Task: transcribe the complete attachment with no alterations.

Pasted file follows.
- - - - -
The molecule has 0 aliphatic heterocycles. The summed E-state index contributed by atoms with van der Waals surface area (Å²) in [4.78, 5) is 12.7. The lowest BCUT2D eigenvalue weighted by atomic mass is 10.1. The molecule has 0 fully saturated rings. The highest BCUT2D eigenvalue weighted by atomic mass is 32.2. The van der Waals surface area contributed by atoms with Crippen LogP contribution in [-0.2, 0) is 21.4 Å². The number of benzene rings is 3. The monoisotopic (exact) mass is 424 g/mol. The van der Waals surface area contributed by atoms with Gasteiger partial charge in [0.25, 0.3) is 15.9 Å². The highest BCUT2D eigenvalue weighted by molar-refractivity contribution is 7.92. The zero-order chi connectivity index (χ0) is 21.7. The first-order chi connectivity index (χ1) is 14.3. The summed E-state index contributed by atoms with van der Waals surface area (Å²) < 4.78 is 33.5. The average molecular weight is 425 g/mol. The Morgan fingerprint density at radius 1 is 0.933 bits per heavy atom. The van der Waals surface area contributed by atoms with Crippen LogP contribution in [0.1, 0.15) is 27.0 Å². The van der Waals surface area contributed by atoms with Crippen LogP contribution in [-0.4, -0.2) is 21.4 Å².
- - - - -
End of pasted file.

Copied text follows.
The molecule has 0 aliphatic heterocycles. The summed E-state index contributed by atoms with van der Waals surface area (Å²) in [4.78, 5) is 12.7. The lowest BCUT2D eigenvalue weighted by atomic mass is 10.1. The molecule has 0 fully saturated rings. The highest BCUT2D eigenvalue weighted by atomic mass is 32.2. The van der Waals surface area contributed by atoms with Crippen LogP contribution in [-0.2, 0) is 21.4 Å². The number of benzene rings is 3. The monoisotopic (exact) mass is 424 g/mol. The van der Waals surface area contributed by atoms with Gasteiger partial charge in [0.25, 0.3) is 15.9 Å². The highest BCUT2D eigenvalue weighted by molar-refractivity contribution is 7.92. The zero-order chi connectivity index (χ0) is 21.7. The first-order chi connectivity index (χ1) is 14.3. The summed E-state index contributed by atoms with van der Waals surface area (Å²) < 4.78 is 33.5. The average molecular weight is 425 g/mol. The Morgan fingerprint density at radius 1 is 0.933 bits per heavy atom. The van der Waals surface area contributed by atoms with Crippen LogP contribution in [0.1, 0.15) is 27.0 Å². The van der Waals surface area contributed by atoms with Crippen LogP contribution in [-0.4, -0.2) is 21.4 Å².